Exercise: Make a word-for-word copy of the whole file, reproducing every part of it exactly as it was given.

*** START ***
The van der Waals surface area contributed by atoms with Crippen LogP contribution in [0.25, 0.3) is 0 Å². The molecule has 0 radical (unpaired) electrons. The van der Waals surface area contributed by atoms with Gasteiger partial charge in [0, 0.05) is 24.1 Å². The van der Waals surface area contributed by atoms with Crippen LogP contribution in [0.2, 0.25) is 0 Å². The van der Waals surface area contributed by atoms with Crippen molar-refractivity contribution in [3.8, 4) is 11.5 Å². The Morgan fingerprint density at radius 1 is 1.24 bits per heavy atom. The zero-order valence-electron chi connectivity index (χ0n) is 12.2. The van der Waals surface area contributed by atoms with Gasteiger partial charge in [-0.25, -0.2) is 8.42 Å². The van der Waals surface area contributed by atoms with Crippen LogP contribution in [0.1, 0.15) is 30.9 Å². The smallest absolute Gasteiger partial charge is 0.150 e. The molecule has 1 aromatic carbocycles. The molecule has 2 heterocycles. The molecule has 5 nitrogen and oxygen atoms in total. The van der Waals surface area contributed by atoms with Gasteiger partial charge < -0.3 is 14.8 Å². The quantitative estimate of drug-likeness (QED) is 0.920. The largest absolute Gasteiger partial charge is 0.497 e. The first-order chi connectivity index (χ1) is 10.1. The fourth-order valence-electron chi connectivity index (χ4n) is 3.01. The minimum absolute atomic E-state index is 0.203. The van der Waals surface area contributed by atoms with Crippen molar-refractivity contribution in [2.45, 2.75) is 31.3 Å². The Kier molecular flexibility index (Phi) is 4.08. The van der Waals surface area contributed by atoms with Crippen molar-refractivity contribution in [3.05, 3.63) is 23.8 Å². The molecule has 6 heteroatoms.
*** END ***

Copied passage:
The van der Waals surface area contributed by atoms with Crippen LogP contribution in [0.25, 0.3) is 0 Å². The molecule has 0 radical (unpaired) electrons. The van der Waals surface area contributed by atoms with Gasteiger partial charge in [0, 0.05) is 24.1 Å². The van der Waals surface area contributed by atoms with Crippen LogP contribution in [0.2, 0.25) is 0 Å². The van der Waals surface area contributed by atoms with Crippen molar-refractivity contribution in [3.8, 4) is 11.5 Å². The Morgan fingerprint density at radius 1 is 1.24 bits per heavy atom. The zero-order valence-electron chi connectivity index (χ0n) is 12.2. The van der Waals surface area contributed by atoms with Gasteiger partial charge in [-0.25, -0.2) is 8.42 Å². The van der Waals surface area contributed by atoms with Crippen LogP contribution in [0.1, 0.15) is 30.9 Å². The smallest absolute Gasteiger partial charge is 0.150 e. The molecule has 1 aromatic carbocycles. The molecule has 2 heterocycles. The molecule has 5 nitrogen and oxygen atoms in total. The van der Waals surface area contributed by atoms with Gasteiger partial charge < -0.3 is 14.8 Å². The quantitative estimate of drug-likeness (QED) is 0.920. The largest absolute Gasteiger partial charge is 0.497 e. The first-order chi connectivity index (χ1) is 10.1. The fourth-order valence-electron chi connectivity index (χ4n) is 3.01. The minimum absolute atomic E-state index is 0.203. The van der Waals surface area contributed by atoms with Crippen molar-refractivity contribution in [2.45, 2.75) is 31.3 Å². The Kier molecular flexibility index (Phi) is 4.08. The van der Waals surface area contributed by atoms with Crippen molar-refractivity contribution in [3.05, 3.63) is 23.8 Å². The molecule has 6 heteroatoms.